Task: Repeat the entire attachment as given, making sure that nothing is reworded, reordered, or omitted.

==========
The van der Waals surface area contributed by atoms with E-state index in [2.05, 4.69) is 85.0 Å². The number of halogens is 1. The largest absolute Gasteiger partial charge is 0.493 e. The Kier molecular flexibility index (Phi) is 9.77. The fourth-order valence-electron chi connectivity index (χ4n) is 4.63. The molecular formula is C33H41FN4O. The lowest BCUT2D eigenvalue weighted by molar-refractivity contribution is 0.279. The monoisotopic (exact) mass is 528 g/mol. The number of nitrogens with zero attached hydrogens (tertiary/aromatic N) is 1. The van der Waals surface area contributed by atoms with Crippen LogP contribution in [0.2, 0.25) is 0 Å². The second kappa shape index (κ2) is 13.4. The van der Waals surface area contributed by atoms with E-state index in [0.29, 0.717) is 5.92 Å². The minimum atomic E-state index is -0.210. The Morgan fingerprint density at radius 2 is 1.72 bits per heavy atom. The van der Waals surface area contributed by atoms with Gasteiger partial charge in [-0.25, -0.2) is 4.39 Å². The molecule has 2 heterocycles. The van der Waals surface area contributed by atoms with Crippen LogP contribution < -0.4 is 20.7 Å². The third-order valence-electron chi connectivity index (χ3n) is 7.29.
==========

The van der Waals surface area contributed by atoms with E-state index in [2.05, 4.69) is 85.0 Å². The number of halogens is 1. The largest absolute Gasteiger partial charge is 0.493 e. The Kier molecular flexibility index (Phi) is 9.77. The fourth-order valence-electron chi connectivity index (χ4n) is 4.63. The molecular formula is C33H41FN4O. The lowest BCUT2D eigenvalue weighted by molar-refractivity contribution is 0.279. The monoisotopic (exact) mass is 528 g/mol. The number of nitrogens with zero attached hydrogens (tertiary/aromatic N) is 1. The van der Waals surface area contributed by atoms with Crippen LogP contribution in [0.2, 0.25) is 0 Å². The second kappa shape index (κ2) is 13.4. The van der Waals surface area contributed by atoms with E-state index in [0.29, 0.717) is 5.92 Å². The minimum atomic E-state index is -0.210. The Morgan fingerprint density at radius 2 is 1.72 bits per heavy atom. The van der Waals surface area contributed by atoms with Gasteiger partial charge in [-0.25, -0.2) is 4.39 Å². The molecule has 2 heterocycles. The van der Waals surface area contributed by atoms with Crippen LogP contribution < -0.4 is 20.7 Å². The third-order valence-electron chi connectivity index (χ3n) is 7.29.